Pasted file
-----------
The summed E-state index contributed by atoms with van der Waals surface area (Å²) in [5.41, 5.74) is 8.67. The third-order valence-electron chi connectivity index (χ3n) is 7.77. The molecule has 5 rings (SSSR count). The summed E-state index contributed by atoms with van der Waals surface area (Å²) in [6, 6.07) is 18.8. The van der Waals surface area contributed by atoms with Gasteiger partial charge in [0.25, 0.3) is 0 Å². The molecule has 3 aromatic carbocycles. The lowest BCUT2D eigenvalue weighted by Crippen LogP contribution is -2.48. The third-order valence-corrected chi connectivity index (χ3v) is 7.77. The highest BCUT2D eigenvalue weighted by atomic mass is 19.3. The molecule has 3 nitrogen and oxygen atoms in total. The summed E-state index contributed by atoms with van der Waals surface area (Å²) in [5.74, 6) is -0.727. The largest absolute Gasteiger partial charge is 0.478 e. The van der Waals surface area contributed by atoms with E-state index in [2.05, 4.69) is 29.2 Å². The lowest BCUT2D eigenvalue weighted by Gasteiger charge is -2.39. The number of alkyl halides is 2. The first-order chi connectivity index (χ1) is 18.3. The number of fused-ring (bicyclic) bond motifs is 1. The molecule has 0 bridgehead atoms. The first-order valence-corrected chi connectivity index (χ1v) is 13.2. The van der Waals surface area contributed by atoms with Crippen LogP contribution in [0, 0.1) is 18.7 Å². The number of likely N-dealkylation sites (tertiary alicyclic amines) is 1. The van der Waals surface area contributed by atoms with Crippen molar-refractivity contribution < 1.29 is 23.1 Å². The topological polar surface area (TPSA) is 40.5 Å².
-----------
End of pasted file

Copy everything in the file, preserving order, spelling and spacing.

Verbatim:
The summed E-state index contributed by atoms with van der Waals surface area (Å²) in [5.41, 5.74) is 8.67. The third-order valence-electron chi connectivity index (χ3n) is 7.77. The molecule has 5 rings (SSSR count). The summed E-state index contributed by atoms with van der Waals surface area (Å²) in [6, 6.07) is 18.8. The van der Waals surface area contributed by atoms with Gasteiger partial charge in [0.25, 0.3) is 0 Å². The molecule has 3 aromatic carbocycles. The lowest BCUT2D eigenvalue weighted by Crippen LogP contribution is -2.48. The third-order valence-corrected chi connectivity index (χ3v) is 7.77. The highest BCUT2D eigenvalue weighted by atomic mass is 19.3. The molecule has 3 nitrogen and oxygen atoms in total. The summed E-state index contributed by atoms with van der Waals surface area (Å²) in [5.74, 6) is -0.727. The largest absolute Gasteiger partial charge is 0.478 e. The van der Waals surface area contributed by atoms with E-state index in [2.05, 4.69) is 29.2 Å². The lowest BCUT2D eigenvalue weighted by Gasteiger charge is -2.39. The number of alkyl halides is 2. The first-order chi connectivity index (χ1) is 18.3. The number of fused-ring (bicyclic) bond motifs is 1. The molecule has 0 bridgehead atoms. The first-order valence-corrected chi connectivity index (χ1v) is 13.2. The van der Waals surface area contributed by atoms with Crippen LogP contribution in [0, 0.1) is 18.7 Å². The number of likely N-dealkylation sites (tertiary alicyclic amines) is 1. The van der Waals surface area contributed by atoms with Crippen molar-refractivity contribution < 1.29 is 23.1 Å². The topological polar surface area (TPSA) is 40.5 Å².